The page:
Instead of dismissing grumblings about being tired or exhausted, people should take these complaints seriously before they lead to a worsened health state or even death, says a University of Alberta researcher investigating fatigue.
Dr. Karin Olson, a U of A professor from the Faculty of Nursing, argues that there are differences between tiredness, fatigue and exhaustion and that recognizing those distinctions will help health-care workers create better treatment plans for their patients. Her findings are published in the current issue of "Oncology Nursing Forum."
Olson has studied fatigue in six ill and non-ill populations: shift workers, recreational long distance runners, individuals with cancer in active treatment or palliative settings, and individuals diagnosed with depression or chronic fatigue syndrome. Having worked with cancer patients for many years, she saw how serious fatigue was and the impact it had on the patients' quality of life. Some patients even withdrew for a potentially curative treatment saying they were "too tired."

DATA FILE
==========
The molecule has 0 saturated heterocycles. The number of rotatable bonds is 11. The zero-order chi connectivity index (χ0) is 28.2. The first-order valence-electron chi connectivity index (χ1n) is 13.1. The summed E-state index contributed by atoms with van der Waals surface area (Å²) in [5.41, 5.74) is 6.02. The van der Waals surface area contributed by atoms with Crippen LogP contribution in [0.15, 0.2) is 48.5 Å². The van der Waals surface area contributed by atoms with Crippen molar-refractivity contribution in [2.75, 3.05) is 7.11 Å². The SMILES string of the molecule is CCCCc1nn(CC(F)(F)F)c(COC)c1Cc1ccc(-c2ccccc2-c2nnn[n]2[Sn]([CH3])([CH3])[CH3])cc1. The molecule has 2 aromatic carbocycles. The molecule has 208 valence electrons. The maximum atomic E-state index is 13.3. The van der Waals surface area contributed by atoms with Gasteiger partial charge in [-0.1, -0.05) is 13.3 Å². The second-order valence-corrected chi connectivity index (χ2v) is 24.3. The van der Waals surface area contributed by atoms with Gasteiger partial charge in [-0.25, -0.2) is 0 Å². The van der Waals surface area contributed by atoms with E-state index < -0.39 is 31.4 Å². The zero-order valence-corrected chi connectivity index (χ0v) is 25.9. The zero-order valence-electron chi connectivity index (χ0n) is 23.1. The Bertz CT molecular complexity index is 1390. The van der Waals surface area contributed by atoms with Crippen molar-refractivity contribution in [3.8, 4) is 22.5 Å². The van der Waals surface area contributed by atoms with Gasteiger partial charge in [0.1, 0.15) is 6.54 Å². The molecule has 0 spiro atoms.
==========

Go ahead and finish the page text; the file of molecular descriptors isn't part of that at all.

"The kind of fatigue experienced by individuals with cancer is different from the feeling that you or I have at the end of a busy week," said Olson. "Interestingly, when you start looking at other populations, such as people with chronic illnesses or shift workers and take a broad view, the descriptions of fatigue are the same. Thus, while the reasons for fatigue may vary, the kinds of adaptations required may not."
Olson, who is currently an Alberta Heritage Foundation for Medical Research (AHFMR) Health Scholar, has created new definitions for tiredness, fatigue and exhaustion and argues that they represent various points on an energy continuum. The amount of energy a person has influences how easily he can adapt to stress that comes his way. Individuals who are tired still have a fair bit of energy, so although they may feel forgetful, and impatient, and experience gradual heaviness
Contact: Phoebe Dey
University of Alberta